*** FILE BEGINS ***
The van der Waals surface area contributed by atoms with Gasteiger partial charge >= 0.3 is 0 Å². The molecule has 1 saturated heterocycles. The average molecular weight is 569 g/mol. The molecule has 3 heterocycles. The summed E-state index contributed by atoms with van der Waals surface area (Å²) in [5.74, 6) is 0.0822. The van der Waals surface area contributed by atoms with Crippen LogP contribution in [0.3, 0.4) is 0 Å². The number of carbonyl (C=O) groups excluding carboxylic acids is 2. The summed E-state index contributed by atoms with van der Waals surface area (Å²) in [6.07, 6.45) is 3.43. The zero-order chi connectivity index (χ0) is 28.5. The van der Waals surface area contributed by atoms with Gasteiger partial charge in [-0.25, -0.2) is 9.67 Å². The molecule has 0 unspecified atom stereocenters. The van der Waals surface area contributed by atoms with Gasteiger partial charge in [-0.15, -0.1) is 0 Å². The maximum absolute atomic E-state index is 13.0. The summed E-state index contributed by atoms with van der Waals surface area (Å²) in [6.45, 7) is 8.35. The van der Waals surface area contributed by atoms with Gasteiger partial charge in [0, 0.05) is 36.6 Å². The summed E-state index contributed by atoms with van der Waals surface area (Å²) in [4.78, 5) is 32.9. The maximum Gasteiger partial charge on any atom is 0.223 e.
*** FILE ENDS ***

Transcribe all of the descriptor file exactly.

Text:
The van der Waals surface area contributed by atoms with Gasteiger partial charge >= 0.3 is 0 Å². The molecule has 1 saturated heterocycles. The average molecular weight is 569 g/mol. The molecule has 3 heterocycles. The summed E-state index contributed by atoms with van der Waals surface area (Å²) in [5.74, 6) is 0.0822. The van der Waals surface area contributed by atoms with Crippen LogP contribution in [0.3, 0.4) is 0 Å². The number of carbonyl (C=O) groups excluding carboxylic acids is 2. The summed E-state index contributed by atoms with van der Waals surface area (Å²) in [6.07, 6.45) is 3.43. The zero-order chi connectivity index (χ0) is 28.5. The van der Waals surface area contributed by atoms with Gasteiger partial charge in [-0.25, -0.2) is 9.67 Å². The molecule has 0 unspecified atom stereocenters. The van der Waals surface area contributed by atoms with Gasteiger partial charge in [-0.15, -0.1) is 0 Å². The maximum absolute atomic E-state index is 13.0. The summed E-state index contributed by atoms with van der Waals surface area (Å²) in [6.45, 7) is 8.35. The van der Waals surface area contributed by atoms with Gasteiger partial charge in [0, 0.05) is 36.6 Å². The summed E-state index contributed by atoms with van der Waals surface area (Å²) in [4.78, 5) is 32.9. The maximum Gasteiger partial charge on any atom is 0.223 e.